The bugle continued to play its crisp notes, but Charlie had been mistaken - the call was not Taps, it was Reveille!
"My Sword, I give to him that shall succeed me in my pilgrimage, and my Courage and Skill, to him that can get it. My Marks and Scars I carry with me, to be a witness for me, that I have fought His Battles who now will be my Rewarder. When the day that he must go hence, was come, many accompanied him to the river side, into which, as he went, he said, Death where is thy sting? And as he went down deeper, he said, Grave, where is thy Victory? So he passed over, and the Trumpets sounded for him on the other side." John Bunyan, Pilgrim's Progress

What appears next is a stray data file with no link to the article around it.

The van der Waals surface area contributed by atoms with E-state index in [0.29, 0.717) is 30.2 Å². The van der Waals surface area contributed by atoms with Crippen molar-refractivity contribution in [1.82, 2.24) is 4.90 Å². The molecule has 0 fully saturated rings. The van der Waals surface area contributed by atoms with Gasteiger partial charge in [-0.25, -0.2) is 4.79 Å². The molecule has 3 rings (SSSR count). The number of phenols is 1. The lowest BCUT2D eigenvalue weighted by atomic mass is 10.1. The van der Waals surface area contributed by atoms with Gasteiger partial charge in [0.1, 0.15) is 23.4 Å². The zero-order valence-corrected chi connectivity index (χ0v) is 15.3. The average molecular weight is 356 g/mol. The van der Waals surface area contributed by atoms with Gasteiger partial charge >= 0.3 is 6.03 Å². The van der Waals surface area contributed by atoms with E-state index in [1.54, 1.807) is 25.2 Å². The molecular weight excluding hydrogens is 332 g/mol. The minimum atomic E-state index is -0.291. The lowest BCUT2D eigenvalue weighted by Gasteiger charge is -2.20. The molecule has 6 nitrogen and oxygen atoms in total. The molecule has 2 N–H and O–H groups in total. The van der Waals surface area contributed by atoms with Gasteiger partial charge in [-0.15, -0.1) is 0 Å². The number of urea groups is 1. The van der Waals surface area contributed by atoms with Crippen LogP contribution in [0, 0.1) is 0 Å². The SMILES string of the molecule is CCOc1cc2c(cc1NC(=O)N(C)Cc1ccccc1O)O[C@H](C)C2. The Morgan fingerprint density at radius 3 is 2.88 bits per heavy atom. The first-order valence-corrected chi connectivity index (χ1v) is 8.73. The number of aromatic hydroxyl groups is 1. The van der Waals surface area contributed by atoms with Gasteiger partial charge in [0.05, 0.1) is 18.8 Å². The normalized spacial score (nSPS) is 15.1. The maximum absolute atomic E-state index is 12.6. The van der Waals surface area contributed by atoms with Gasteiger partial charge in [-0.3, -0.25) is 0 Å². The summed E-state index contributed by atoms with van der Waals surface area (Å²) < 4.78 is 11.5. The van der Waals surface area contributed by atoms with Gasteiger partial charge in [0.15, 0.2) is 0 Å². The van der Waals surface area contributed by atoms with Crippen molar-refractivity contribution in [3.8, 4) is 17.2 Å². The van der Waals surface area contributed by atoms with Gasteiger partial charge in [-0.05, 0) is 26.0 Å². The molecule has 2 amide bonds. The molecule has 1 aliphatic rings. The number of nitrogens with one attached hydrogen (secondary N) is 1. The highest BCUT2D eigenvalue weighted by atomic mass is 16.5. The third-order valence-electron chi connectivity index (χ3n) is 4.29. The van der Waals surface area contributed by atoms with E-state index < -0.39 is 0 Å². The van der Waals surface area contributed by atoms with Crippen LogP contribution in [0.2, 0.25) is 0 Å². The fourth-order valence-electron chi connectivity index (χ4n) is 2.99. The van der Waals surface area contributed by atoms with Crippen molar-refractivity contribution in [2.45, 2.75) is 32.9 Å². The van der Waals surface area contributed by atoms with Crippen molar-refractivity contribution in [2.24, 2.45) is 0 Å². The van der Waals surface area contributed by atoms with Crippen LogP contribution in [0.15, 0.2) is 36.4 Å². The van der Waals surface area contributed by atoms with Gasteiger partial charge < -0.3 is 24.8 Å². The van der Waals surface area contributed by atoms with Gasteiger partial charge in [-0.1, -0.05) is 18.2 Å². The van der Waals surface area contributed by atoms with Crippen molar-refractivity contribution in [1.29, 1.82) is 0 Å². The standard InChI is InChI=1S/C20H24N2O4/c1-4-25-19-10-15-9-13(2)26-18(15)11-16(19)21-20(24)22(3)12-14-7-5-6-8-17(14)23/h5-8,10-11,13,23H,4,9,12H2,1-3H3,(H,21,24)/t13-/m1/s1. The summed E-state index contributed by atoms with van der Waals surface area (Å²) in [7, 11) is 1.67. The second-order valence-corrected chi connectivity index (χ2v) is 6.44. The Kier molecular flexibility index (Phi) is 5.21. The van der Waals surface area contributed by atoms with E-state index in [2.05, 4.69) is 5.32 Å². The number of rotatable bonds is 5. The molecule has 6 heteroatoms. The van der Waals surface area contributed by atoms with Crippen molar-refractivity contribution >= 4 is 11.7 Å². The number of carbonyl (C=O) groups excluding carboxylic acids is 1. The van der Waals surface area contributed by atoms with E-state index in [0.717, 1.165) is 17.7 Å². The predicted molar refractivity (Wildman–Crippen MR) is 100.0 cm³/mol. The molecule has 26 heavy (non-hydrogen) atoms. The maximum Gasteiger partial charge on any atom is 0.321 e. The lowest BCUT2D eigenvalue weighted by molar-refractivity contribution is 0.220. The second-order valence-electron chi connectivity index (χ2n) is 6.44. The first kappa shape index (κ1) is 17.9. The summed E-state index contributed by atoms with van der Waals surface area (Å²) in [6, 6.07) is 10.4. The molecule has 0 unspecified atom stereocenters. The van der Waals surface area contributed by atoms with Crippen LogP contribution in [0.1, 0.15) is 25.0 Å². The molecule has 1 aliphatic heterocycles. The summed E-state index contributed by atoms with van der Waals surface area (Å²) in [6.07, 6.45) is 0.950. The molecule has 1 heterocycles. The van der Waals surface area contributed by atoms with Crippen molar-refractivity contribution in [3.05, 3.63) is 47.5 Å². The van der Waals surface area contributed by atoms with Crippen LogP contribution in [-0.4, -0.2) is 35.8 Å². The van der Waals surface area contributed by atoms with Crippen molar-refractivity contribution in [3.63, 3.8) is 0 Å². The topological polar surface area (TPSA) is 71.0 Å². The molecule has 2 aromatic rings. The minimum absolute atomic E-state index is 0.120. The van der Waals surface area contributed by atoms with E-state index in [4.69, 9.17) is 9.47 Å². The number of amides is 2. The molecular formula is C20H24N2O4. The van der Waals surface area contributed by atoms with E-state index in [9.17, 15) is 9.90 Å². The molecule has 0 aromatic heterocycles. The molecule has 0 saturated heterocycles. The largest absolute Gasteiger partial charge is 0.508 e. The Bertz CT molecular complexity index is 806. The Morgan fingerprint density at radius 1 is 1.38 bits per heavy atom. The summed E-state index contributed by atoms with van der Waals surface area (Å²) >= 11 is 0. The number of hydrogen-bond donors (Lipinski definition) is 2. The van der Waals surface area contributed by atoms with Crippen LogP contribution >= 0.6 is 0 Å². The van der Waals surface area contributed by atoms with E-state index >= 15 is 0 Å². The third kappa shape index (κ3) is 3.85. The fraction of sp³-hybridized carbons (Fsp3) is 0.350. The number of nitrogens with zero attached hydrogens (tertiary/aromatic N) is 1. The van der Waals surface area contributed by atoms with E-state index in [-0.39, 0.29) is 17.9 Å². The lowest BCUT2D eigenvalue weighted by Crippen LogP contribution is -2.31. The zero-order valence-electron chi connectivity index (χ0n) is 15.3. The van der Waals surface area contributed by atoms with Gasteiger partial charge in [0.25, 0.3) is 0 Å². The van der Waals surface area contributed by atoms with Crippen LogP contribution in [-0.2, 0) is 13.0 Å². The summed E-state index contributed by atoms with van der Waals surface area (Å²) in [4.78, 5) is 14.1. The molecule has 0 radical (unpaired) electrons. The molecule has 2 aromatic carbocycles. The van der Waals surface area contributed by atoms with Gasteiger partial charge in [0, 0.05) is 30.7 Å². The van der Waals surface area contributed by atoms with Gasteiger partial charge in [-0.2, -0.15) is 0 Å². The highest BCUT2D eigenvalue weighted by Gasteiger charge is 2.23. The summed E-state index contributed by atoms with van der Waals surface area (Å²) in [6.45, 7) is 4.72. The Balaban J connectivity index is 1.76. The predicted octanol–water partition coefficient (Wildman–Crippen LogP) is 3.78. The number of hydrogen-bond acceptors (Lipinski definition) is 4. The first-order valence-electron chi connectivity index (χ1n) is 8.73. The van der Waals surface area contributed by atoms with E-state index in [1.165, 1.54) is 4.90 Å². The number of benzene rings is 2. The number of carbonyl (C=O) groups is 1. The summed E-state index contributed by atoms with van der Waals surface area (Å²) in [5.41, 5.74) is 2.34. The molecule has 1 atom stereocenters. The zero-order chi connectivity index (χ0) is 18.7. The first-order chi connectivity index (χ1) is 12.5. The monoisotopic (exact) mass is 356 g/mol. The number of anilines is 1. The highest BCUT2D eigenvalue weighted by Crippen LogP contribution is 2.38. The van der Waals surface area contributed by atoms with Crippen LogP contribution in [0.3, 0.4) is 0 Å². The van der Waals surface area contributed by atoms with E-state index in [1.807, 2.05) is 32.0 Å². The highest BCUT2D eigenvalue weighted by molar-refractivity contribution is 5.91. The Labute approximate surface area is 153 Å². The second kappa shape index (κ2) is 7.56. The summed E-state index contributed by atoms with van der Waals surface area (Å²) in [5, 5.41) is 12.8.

God bless all our wounded or killed in defense of our freedoms, and may our Veterans be blessed today and forever!
Jerry L. Ogles
Anglican Orthodox Communion Worldwide
Chancellor, Faith Theological Seminary